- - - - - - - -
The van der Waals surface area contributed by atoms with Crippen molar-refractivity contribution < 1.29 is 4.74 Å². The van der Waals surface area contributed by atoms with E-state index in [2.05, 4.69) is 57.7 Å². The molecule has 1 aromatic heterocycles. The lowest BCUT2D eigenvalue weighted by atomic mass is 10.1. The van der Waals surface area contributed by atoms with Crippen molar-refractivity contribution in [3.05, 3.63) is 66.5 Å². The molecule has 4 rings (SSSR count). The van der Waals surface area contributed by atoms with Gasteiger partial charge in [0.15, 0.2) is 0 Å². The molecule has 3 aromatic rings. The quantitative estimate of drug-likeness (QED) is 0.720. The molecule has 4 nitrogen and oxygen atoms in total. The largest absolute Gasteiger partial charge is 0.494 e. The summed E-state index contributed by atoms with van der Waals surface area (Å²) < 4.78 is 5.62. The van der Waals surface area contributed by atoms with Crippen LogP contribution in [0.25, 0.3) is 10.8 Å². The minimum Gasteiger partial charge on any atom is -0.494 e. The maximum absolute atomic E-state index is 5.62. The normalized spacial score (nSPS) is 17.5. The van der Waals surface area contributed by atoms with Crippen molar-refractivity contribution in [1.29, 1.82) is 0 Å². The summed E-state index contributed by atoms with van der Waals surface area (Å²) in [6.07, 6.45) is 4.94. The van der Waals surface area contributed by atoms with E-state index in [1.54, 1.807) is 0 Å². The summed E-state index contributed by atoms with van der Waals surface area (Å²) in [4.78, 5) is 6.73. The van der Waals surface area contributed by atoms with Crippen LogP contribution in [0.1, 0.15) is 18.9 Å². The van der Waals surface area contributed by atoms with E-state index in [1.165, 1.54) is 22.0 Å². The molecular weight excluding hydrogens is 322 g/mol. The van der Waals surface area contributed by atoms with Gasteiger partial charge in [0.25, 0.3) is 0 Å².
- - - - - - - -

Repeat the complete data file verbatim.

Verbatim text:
The van der Waals surface area contributed by atoms with Crippen molar-refractivity contribution < 1.29 is 4.74 Å². The van der Waals surface area contributed by atoms with E-state index in [2.05, 4.69) is 57.7 Å². The molecule has 1 aromatic heterocycles. The lowest BCUT2D eigenvalue weighted by atomic mass is 10.1. The van der Waals surface area contributed by atoms with Crippen molar-refractivity contribution in [3.05, 3.63) is 66.5 Å². The molecule has 4 rings (SSSR count). The van der Waals surface area contributed by atoms with Gasteiger partial charge in [0.15, 0.2) is 0 Å². The molecule has 3 aromatic rings. The quantitative estimate of drug-likeness (QED) is 0.720. The molecule has 4 nitrogen and oxygen atoms in total. The largest absolute Gasteiger partial charge is 0.494 e. The summed E-state index contributed by atoms with van der Waals surface area (Å²) < 4.78 is 5.62. The van der Waals surface area contributed by atoms with Crippen LogP contribution in [0.25, 0.3) is 10.8 Å². The minimum Gasteiger partial charge on any atom is -0.494 e. The maximum absolute atomic E-state index is 5.62. The normalized spacial score (nSPS) is 17.5. The van der Waals surface area contributed by atoms with Crippen molar-refractivity contribution in [1.29, 1.82) is 0 Å². The summed E-state index contributed by atoms with van der Waals surface area (Å²) in [6.07, 6.45) is 4.94. The van der Waals surface area contributed by atoms with E-state index in [1.54, 1.807) is 0 Å². The summed E-state index contributed by atoms with van der Waals surface area (Å²) in [4.78, 5) is 6.73. The van der Waals surface area contributed by atoms with Crippen LogP contribution in [0.1, 0.15) is 18.9 Å². The van der Waals surface area contributed by atoms with E-state index in [1.165, 1.54) is 22.0 Å². The molecular weight excluding hydrogens is 322 g/mol. The van der Waals surface area contributed by atoms with Gasteiger partial charge in [0.25, 0.3) is 0 Å².